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Boov's Tale

edited April 12 in Dishes


“Hey Boov, reach in the glove and hand me my pack, will you?”

Uncle Archer has been a smoker for as long as I can remember. He’s long and thin like a dried-out rice noodle, but I think the smoking caused part of his look. When I was five, he thought it would be funny to stick seven cigarettes in his mouth at once to entertain me, but instead my mom tells me I got mad and knocked them out of his mouth. He didn’t light them or anything, but it was still a little much. And he still calls me Boov after we watched that movie Home together. I told him it sounded weird, but he really likes it, so I let him call me that.

“So, kiddo, how you holding up?” Uncle Archer glances between the desolate interstate and my tiny 12-year-old body in the passenger seat.

“I’m okay,” I say unconvincingly.

He’s not really that great at small talk, but neither am I, so I’m glad he catches on quickly. Today I agreed to spend some time at his house so mom could “rest”, but I know it’s just a lie so that I won’t see her cry all day. She’s still getting over daddy’s death, and I think I make her even more sad. I gesture to Uncle Archer with my old crappy pink Ipod Nano to substitute actual words having to come out of my mouth. He understood that I didn’t want to talk, so he turned back to face the constant fog.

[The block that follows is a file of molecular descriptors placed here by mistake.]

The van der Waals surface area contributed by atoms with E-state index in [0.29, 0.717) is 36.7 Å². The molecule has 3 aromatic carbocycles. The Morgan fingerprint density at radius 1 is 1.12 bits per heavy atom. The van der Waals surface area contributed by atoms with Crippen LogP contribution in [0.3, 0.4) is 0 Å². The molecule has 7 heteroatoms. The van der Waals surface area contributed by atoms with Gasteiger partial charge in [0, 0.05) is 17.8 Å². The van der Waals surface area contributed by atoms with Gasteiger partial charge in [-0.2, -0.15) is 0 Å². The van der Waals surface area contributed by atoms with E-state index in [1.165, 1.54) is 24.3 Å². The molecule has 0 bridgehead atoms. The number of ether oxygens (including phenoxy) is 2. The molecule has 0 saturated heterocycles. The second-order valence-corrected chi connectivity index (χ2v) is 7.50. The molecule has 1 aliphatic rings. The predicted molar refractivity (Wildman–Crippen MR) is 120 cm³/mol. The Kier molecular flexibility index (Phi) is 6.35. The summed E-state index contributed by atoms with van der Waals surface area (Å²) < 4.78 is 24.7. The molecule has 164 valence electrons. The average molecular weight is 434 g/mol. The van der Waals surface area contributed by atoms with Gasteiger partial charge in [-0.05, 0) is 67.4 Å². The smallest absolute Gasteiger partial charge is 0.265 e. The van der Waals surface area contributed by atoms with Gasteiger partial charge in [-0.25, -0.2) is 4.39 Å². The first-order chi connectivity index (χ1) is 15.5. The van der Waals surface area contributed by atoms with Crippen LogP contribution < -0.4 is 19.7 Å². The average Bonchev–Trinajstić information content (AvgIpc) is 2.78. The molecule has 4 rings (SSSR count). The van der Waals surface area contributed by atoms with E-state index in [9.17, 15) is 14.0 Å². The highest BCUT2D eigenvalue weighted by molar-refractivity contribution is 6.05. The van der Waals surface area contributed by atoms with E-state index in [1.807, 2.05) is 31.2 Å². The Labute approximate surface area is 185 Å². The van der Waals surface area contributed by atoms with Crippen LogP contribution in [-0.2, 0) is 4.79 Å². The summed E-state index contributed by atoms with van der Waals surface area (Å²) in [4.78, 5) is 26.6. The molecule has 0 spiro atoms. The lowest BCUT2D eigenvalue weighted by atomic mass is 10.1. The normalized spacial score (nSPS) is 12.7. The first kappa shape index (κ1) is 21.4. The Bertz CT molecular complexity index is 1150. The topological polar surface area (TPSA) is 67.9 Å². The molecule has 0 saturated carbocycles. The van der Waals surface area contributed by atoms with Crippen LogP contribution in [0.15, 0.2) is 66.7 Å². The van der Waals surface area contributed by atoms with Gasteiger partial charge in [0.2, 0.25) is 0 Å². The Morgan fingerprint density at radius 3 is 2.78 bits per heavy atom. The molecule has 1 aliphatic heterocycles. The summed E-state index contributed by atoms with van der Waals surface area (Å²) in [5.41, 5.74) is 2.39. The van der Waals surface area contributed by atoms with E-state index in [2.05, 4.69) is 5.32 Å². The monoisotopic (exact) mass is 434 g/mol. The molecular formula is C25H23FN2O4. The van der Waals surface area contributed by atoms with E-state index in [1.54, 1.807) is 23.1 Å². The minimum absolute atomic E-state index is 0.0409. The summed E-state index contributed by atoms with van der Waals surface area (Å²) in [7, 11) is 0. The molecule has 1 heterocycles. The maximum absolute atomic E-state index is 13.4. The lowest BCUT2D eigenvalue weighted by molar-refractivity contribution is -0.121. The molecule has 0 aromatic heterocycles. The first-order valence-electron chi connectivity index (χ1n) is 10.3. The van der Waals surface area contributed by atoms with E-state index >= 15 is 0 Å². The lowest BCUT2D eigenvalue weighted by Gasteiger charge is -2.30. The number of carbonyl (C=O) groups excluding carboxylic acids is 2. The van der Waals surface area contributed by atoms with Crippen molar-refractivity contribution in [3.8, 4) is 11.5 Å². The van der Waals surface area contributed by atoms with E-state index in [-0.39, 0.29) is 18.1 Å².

My uncle isn’t that bad of a guy, really. He might smoke a little, and try a little too hard to be fun, but he’s a decent guy. Mom thinks he could use someone in his life instead of being a alone until he dies, but dad always thought the only kind of person fit to take on the job that was Uncle Archer was a lion tamer, or similar to it. Okay, so he doesn’t have any kids, and he spends his life working and watching wrestling, but he doesn’t hurt anyone. We finally arrive at his tiny house with dead bush stumps in the front yard, and the brightest yellow door you’ll ever see. He goes to the trunk and starts digging in a cooler and pulls something out.

“What is that?” I ask.

“Dinner!” he exclaims holding two dripping and vacuum packed pork loins in his hand.

I bulge my eyes and slowly turn to walk to the door relieved that it’s at least real food this time.



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